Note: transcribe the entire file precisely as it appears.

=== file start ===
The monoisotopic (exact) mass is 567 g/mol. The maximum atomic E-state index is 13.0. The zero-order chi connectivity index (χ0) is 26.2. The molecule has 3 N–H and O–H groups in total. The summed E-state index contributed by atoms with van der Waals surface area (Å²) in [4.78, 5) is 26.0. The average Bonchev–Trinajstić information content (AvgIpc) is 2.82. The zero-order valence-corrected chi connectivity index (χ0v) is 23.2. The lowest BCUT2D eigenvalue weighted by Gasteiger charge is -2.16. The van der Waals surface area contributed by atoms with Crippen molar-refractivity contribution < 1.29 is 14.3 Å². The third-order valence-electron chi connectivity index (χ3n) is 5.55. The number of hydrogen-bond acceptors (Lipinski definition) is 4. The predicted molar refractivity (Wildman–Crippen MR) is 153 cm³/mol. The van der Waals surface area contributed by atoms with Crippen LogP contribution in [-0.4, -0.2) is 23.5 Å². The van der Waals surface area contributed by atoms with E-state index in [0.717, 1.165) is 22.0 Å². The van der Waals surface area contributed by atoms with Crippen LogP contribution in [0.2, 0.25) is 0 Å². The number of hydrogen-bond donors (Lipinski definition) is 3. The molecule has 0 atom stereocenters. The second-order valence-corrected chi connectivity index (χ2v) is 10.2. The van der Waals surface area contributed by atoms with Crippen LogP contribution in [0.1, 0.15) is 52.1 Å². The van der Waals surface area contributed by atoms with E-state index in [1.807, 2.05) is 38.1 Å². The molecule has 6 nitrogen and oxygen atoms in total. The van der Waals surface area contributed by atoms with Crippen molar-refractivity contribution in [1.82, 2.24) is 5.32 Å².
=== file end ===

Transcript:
The monoisotopic (exact) mass is 567 g/mol. The maximum atomic E-state index is 13.0. The zero-order chi connectivity index (χ0) is 26.2. The molecule has 3 N–H and O–H groups in total. The summed E-state index contributed by atoms with van der Waals surface area (Å²) in [4.78, 5) is 26.0. The average Bonchev–Trinajstić information content (AvgIpc) is 2.82. The zero-order valence-corrected chi connectivity index (χ0v) is 23.2. The lowest BCUT2D eigenvalue weighted by Gasteiger charge is -2.16. The van der Waals surface area contributed by atoms with Crippen molar-refractivity contribution < 1.29 is 14.3 Å². The third-order valence-electron chi connectivity index (χ3n) is 5.55. The number of hydrogen-bond acceptors (Lipinski definition) is 4. The predicted molar refractivity (Wildman–Crippen MR) is 153 cm³/mol. The van der Waals surface area contributed by atoms with Crippen LogP contribution in [-0.4, -0.2) is 23.5 Å². The van der Waals surface area contributed by atoms with E-state index in [0.717, 1.165) is 22.0 Å². The van der Waals surface area contributed by atoms with Crippen LogP contribution in [0.2, 0.25) is 0 Å². The number of hydrogen-bond donors (Lipinski definition) is 3. The molecule has 0 atom stereocenters. The second-order valence-corrected chi connectivity index (χ2v) is 10.2. The van der Waals surface area contributed by atoms with Crippen LogP contribution in [0.1, 0.15) is 52.1 Å². The van der Waals surface area contributed by atoms with E-state index in [1.807, 2.05) is 38.1 Å². The molecule has 6 nitrogen and oxygen atoms in total. The van der Waals surface area contributed by atoms with Crippen molar-refractivity contribution in [1.82, 2.24) is 5.32 Å².